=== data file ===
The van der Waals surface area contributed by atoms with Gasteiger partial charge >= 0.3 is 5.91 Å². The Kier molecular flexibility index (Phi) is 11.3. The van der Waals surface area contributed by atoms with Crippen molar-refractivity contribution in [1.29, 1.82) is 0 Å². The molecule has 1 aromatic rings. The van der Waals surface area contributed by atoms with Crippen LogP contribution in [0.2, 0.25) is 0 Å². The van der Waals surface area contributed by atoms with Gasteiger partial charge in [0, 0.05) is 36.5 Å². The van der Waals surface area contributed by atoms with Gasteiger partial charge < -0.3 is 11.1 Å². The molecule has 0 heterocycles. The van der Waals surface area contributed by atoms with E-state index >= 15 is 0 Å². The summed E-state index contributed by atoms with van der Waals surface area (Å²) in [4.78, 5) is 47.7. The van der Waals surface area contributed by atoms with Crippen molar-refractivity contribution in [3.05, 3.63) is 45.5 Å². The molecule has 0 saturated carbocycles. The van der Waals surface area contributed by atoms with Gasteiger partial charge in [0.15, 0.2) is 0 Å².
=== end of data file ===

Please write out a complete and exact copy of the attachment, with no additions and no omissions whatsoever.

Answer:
The van der Waals surface area contributed by atoms with Gasteiger partial charge >= 0.3 is 5.91 Å². The Kier molecular flexibility index (Phi) is 11.3. The van der Waals surface area contributed by atoms with Crippen molar-refractivity contribution in [1.29, 1.82) is 0 Å². The molecule has 1 aromatic rings. The van der Waals surface area contributed by atoms with Crippen LogP contribution in [0.2, 0.25) is 0 Å². The van der Waals surface area contributed by atoms with Gasteiger partial charge in [0, 0.05) is 36.5 Å². The van der Waals surface area contributed by atoms with Gasteiger partial charge < -0.3 is 11.1 Å². The molecule has 0 heterocycles. The van der Waals surface area contributed by atoms with E-state index >= 15 is 0 Å². The summed E-state index contributed by atoms with van der Waals surface area (Å²) in [4.78, 5) is 47.7. The van der Waals surface area contributed by atoms with Crippen molar-refractivity contribution in [3.05, 3.63) is 45.5 Å². The molecule has 0 saturated carbocycles. The van der Waals surface area contributed by atoms with Gasteiger partial charge in [0.15, 0.2) is 0 Å².